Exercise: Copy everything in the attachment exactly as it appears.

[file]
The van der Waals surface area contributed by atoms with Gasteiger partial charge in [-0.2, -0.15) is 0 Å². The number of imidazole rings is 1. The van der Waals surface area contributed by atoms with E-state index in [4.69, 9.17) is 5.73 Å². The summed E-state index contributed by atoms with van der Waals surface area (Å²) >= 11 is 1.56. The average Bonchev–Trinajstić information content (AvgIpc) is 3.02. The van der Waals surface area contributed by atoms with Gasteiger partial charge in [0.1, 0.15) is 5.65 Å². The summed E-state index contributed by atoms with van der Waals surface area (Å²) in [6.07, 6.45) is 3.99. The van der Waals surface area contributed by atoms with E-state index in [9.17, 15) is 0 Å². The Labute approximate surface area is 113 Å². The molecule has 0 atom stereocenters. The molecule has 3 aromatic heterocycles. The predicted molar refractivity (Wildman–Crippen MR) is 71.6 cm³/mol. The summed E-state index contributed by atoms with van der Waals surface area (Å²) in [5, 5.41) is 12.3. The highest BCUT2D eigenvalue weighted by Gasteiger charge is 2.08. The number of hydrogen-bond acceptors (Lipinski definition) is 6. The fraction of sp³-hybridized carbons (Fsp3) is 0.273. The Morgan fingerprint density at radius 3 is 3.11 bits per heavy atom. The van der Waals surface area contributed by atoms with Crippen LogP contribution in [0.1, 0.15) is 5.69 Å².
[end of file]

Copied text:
The van der Waals surface area contributed by atoms with Gasteiger partial charge in [-0.2, -0.15) is 0 Å². The number of imidazole rings is 1. The van der Waals surface area contributed by atoms with E-state index in [4.69, 9.17) is 5.73 Å². The summed E-state index contributed by atoms with van der Waals surface area (Å²) >= 11 is 1.56. The average Bonchev–Trinajstić information content (AvgIpc) is 3.02. The van der Waals surface area contributed by atoms with Gasteiger partial charge in [0.1, 0.15) is 5.65 Å². The summed E-state index contributed by atoms with van der Waals surface area (Å²) in [6.07, 6.45) is 3.99. The van der Waals surface area contributed by atoms with E-state index in [9.17, 15) is 0 Å². The Labute approximate surface area is 113 Å². The molecule has 0 atom stereocenters. The molecule has 3 aromatic heterocycles. The predicted molar refractivity (Wildman–Crippen MR) is 71.6 cm³/mol. The summed E-state index contributed by atoms with van der Waals surface area (Å²) in [5, 5.41) is 12.3. The highest BCUT2D eigenvalue weighted by Gasteiger charge is 2.08. The number of hydrogen-bond acceptors (Lipinski definition) is 6. The fraction of sp³-hybridized carbons (Fsp3) is 0.273. The Morgan fingerprint density at radius 3 is 3.11 bits per heavy atom. The van der Waals surface area contributed by atoms with Crippen LogP contribution in [0.1, 0.15) is 5.69 Å².